I liked the title which was on the front page of the
printed Republic and more or less said your familys
share of the national debt is almost a half million
Long-term federal obligations nearing $500,000 per householdThe $57.3 trillion in federal liabilities the use means each and every man, woman, and child of the 300 million people in the USA owes $191,000.
I really like the idiot quoted at the end who says "If we fix health care, then our deficits can be easily dealt with," because future generations will have greater income. Yea Sure! Effectively the USA is bankrupt!
How many people are in the USA as of 2008?
About 300 million which is
300,000,000How do you write the number $57.3 trillion?
You write its as $573 with 12 added to the end as
$57,300,000,000,000$57.3 trillion is the same as $57,300 billion
$57.3 trillion is the same as $57,300,000 million
When we talk about how much the Federal government owes there are two numbers we use. The first is the national debt. The national debt is how much money the federal government has borrowed from private citizens and has to pay back. The federal government borrows money using things like bonds and T-bills. At any given time this number is know to the penny. Right now the national debt is about $9 trillion.
The second number is how much the federal government will have to pay out in the future for services it has promised to pay. This includes services such as Social Security and Medicare and many other things which the feds have promised to provide in the future. This number isnt an exact number because until the feds actually provide the services nobody knows how much they will cost. This number is usually about three times the national debt.
My title at the top of this page is wrong. It says
Your share of the national debt is $191,000That number not for the national debt. The number I used is the national debt combined with the second number, which is a rough estimate of the cost of services Uncle Sam will have to pay out in the future for services like Social Security and Medicare.
Long-term federal obligations nearing $500,000 per household
by Dennis Cauchon - May. 19, 2008 12:00 AM
The federal government's long-term financial obligations grew by $2.5 trillion last year, a reflection of the mushrooming cost of Medicare and Social Security benefits as more baby boomers reach retirement.
That amounts to double the red ink of a year earlier.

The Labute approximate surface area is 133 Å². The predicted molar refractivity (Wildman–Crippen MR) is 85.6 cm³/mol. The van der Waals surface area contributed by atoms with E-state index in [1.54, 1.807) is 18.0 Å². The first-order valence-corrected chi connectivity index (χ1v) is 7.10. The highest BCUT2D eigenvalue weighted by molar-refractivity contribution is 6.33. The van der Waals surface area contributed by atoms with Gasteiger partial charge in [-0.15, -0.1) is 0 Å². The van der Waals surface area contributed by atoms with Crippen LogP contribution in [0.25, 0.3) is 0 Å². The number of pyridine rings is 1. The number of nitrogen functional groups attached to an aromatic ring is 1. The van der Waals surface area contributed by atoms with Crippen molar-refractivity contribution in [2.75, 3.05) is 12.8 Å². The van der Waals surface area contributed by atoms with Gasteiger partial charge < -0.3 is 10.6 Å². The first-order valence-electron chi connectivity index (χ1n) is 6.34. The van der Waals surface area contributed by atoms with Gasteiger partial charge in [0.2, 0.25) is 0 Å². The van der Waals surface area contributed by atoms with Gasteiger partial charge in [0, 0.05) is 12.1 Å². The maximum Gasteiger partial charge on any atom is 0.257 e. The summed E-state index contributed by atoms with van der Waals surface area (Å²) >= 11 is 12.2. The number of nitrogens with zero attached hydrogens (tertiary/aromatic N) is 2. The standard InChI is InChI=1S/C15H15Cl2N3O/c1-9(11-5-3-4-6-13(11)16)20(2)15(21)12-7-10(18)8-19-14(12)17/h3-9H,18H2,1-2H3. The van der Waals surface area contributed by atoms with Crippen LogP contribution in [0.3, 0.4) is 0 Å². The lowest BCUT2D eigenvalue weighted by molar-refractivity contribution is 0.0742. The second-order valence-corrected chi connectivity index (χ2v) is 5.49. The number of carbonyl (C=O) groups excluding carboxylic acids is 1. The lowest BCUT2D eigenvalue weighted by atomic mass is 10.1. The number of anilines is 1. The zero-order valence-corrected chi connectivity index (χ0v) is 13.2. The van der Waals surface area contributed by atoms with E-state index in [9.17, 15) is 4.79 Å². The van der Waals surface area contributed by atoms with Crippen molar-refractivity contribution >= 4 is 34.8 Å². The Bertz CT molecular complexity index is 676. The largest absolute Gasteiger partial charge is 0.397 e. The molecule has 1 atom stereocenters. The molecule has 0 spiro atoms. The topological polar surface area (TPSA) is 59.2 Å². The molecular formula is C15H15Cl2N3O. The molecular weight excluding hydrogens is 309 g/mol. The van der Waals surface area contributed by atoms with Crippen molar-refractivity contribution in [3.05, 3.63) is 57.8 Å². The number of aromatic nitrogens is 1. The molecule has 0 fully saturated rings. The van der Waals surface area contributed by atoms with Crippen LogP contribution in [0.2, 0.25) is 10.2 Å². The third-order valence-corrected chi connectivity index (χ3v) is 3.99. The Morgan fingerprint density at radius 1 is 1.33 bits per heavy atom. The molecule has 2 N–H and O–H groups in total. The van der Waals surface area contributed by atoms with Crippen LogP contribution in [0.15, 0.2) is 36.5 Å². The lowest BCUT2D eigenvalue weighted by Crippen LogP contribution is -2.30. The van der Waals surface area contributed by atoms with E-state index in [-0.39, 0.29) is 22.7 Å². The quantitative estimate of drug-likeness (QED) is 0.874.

Taxpayers are on the hook for a record $57.3 trillion in federal liabilities, or nearly $500,000 per household, a USA Today analysis found.
When obligations of state and local governments are added, the total rises to $61.7 trillion, or $531,472 per household. That is more than four times what Americans owe in personal debt such as mortgages.
The $2.5 trillion in federal liabilities dwarfs the $162 billion the government officially announced as last year's deficit, down from $248 billion a year earlier.
"We're running deficits in the trillions of dollars, not the hundreds of billions of dollars we're being told," says Sheila Weinberg, chief executive of the Institute for Truth in Accounting of Chicago.
The reason for the discrepancy: Modern accounting standards require corporations and state governments to count all new financial obligations, even if the payments will be made years from now. The federal government doesn't follow that rule. Instead of counting lifetime benefits of everyone in the Social Security and Medicare, the government counts the cost of benefits for the current year.
The deteriorating condition of these programs don't show up in the government's bottom line, but the government releases the information elsewhere - in Medicare's annual report, for example. Since 2004, USA Today has collected the information to provide taxpayers with a financial report similar to what a corporation would give shareholders.
Big new liabilities taken on in 2007:
Medicare: $1.2 trillion.
Social Security: $900 billion.
Civil-servant retirement: $106 billion.
Veterans benefits: $34 billion.
The multitrillion-dollar loss is a more meaningful financial number than the official deficit, says Tom Allen, chairman of the Federal Accounting Standards Advisory Board, which helps set federal accounting rules.
After last year's decline, Medicare has an unfunded liability of $30.4 trillion.
That means - in addition to all future Medicare taxes paid by workers and companies - the government needs $30.4 trillion set aside in an interest-earning account, to pay the medical benefits promised to existing taxpayers and beneficiaries. The amount is certain to rise when the oldest of 79 million baby boomers, who are 62 this year, reach 65 and become eligible for Medicare coverage.
Economist Dean Baker says the huge liabilities are potentially misleading because future generations will have greater income. "If we fix health care, then our deficits can be easily dealt with," he says.
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